Bracebridge mayor Graydon Smith stirred up controversy after he made comments in an interview that some interpreted as suggesting that seasonal residents weren’t welcome. “I don't want to be seen as continuing to fuel a fire on what is a polarizing topic in the community,” Smith clarifies. “For me, it was a capacity issue, and it wasn't an issue of where you are from. You know, you might want to consider the size of the health-care [system] and small communities.”

Following Ford’s announcement about staying away from cottage country, an anonymous group of cottagers donated $135,000 to the South Muskoka Hospital Foundation.

Cottagers haven’t been a serious problem, says Gravenhurst mayor Paul Kelly, but if they were to become one, municipalities wouldn’t have many options. “There's no simple answer to any of that,” he says. “Everyone pays taxes. They own their properties. They have a right to come to the property.” 

While public-health units and higher levels of government can make suggestions and tighten travel restrictions, he adds, at a municipal level, the focus can’t be on driving divisions between year-round and seasonal residents. Cottagers and tourists, he says, contribute significantly to the region’s economy — and, come summer, their absence will be felt. According to Venture Muskoka, visitors spend about $375 million in the district each year. “One of the things that was talked about for businesses in our community is they're concerned about tourism and how it's going to be affected by the time this is all over,” he says. “It’s going to be a long time before tourism comes back.”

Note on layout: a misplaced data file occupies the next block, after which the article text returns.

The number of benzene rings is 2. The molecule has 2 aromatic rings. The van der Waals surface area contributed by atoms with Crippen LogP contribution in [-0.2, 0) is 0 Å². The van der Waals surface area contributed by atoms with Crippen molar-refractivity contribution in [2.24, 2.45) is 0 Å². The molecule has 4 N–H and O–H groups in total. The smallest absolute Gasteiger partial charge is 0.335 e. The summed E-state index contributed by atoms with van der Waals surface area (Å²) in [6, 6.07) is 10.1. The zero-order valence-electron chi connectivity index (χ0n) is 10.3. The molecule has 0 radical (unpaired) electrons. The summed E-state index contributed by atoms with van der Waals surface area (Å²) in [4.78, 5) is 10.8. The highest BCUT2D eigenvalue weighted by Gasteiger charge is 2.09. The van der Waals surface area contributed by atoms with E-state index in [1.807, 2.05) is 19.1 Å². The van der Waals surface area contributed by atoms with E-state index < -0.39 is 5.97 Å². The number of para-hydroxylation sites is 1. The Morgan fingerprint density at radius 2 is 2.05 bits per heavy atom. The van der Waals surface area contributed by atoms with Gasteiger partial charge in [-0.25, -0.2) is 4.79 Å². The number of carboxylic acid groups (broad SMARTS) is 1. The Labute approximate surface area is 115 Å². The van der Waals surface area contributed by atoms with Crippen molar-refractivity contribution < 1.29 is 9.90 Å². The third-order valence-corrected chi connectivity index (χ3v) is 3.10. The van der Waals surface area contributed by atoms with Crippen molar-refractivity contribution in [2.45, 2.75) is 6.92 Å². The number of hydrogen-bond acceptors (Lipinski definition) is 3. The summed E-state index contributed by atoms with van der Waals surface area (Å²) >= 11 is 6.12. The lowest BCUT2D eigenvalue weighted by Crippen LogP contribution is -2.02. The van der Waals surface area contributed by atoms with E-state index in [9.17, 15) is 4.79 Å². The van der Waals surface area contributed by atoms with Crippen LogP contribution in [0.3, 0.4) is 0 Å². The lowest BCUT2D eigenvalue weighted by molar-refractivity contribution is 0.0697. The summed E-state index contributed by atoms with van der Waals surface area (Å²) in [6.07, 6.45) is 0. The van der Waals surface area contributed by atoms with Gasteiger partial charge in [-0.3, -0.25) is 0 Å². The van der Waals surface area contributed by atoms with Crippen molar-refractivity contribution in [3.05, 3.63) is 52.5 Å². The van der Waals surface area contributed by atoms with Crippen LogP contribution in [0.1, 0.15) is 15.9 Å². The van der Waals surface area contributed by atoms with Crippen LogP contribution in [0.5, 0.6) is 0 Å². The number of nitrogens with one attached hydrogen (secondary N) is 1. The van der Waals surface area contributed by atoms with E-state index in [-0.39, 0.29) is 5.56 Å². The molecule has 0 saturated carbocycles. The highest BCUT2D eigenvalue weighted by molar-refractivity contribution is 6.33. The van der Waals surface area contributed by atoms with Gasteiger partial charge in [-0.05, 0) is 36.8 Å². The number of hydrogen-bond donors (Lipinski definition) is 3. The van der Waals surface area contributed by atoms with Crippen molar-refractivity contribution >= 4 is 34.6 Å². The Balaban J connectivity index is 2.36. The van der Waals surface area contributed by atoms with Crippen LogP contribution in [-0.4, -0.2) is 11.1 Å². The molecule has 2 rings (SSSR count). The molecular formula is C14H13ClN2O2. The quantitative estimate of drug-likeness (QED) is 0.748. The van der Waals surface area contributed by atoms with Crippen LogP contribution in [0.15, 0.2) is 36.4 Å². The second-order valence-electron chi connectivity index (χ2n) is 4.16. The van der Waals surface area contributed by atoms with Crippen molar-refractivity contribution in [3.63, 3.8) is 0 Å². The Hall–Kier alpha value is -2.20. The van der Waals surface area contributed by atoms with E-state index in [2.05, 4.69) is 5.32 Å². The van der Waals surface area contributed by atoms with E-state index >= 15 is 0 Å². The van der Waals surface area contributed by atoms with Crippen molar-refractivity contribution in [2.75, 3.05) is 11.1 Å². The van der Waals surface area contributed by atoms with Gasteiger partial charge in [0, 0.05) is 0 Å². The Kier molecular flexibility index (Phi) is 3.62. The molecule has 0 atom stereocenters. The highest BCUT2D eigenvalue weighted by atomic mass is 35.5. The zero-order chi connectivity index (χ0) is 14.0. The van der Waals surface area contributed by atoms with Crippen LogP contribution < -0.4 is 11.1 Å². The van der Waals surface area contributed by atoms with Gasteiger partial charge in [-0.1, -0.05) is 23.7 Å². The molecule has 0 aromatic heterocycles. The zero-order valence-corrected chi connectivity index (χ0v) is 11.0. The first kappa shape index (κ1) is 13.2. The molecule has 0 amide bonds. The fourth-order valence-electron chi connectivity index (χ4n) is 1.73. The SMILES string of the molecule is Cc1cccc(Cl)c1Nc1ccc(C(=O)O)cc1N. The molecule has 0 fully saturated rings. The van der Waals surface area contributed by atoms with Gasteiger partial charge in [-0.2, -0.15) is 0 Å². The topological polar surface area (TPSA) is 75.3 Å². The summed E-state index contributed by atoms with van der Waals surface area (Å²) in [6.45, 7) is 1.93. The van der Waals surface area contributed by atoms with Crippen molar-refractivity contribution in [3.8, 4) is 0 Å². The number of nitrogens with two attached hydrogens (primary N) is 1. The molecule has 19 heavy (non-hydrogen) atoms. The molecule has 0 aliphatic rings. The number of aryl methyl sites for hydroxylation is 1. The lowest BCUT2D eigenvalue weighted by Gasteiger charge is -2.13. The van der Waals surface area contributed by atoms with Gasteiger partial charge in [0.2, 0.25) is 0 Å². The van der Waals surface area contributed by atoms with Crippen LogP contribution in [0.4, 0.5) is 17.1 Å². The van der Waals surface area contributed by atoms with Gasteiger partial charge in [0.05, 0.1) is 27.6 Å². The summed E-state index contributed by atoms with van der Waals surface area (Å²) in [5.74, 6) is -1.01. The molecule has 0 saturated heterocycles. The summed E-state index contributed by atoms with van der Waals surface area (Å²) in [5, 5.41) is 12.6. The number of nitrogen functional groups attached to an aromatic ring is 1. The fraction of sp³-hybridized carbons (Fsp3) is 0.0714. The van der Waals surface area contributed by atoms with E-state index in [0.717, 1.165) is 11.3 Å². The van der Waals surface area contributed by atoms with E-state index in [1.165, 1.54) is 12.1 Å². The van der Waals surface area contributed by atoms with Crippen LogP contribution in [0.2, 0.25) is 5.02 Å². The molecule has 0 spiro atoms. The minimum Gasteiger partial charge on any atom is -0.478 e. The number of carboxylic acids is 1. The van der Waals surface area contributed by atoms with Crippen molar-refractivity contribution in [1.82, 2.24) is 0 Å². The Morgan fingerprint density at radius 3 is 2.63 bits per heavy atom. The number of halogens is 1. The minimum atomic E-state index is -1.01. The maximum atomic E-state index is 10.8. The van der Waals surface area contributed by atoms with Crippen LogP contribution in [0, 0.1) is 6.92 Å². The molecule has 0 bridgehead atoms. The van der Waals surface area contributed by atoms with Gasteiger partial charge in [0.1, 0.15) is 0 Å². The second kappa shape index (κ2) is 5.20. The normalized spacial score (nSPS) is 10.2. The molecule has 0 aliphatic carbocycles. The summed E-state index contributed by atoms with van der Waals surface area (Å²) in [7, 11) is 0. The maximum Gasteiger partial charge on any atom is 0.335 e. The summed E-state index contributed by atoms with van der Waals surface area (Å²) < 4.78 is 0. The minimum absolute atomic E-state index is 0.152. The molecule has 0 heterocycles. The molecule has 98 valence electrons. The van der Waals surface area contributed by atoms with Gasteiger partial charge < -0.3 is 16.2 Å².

Business owners such as Seann Jamieson, of Jamieson’s General Store in Port Sydney, have seen increased traffic in recent weeks for essentials. But Jamieson’s has experienced an overall dip in revenues due to a lack of interest in the store’s baked goods and ice cream. He is worried about the summer and the prospect of laying off staff. “Our summer season, our holidays in the fall, when all the trees are changing and everyone's coming over for pictures, and stuff like that, then on the March break, when people are coming up to ski — that makes our business. So, right now, this is very detrimental to us.”

Kelly wants to reminds anyone considering a trip to the cottage that they may have more access to important resources, such as grocery stores, in the city than in a smaller town. “And, certainly,” he says, “health-care resources are limited, as well.” But he’s also urging Gravenhurst residents to see beyond any divide between seasonal and year-round residents: “From our perspective, we aren’t drawing lines.”

This is one in a series of stories about issues affecting northeastern Ontario. It's brought to you with the assistance of Laurentian University.

Ontario Hubs are made possible by the Barry and Laurie Green Family Charitable Trust & Goldie Feldman.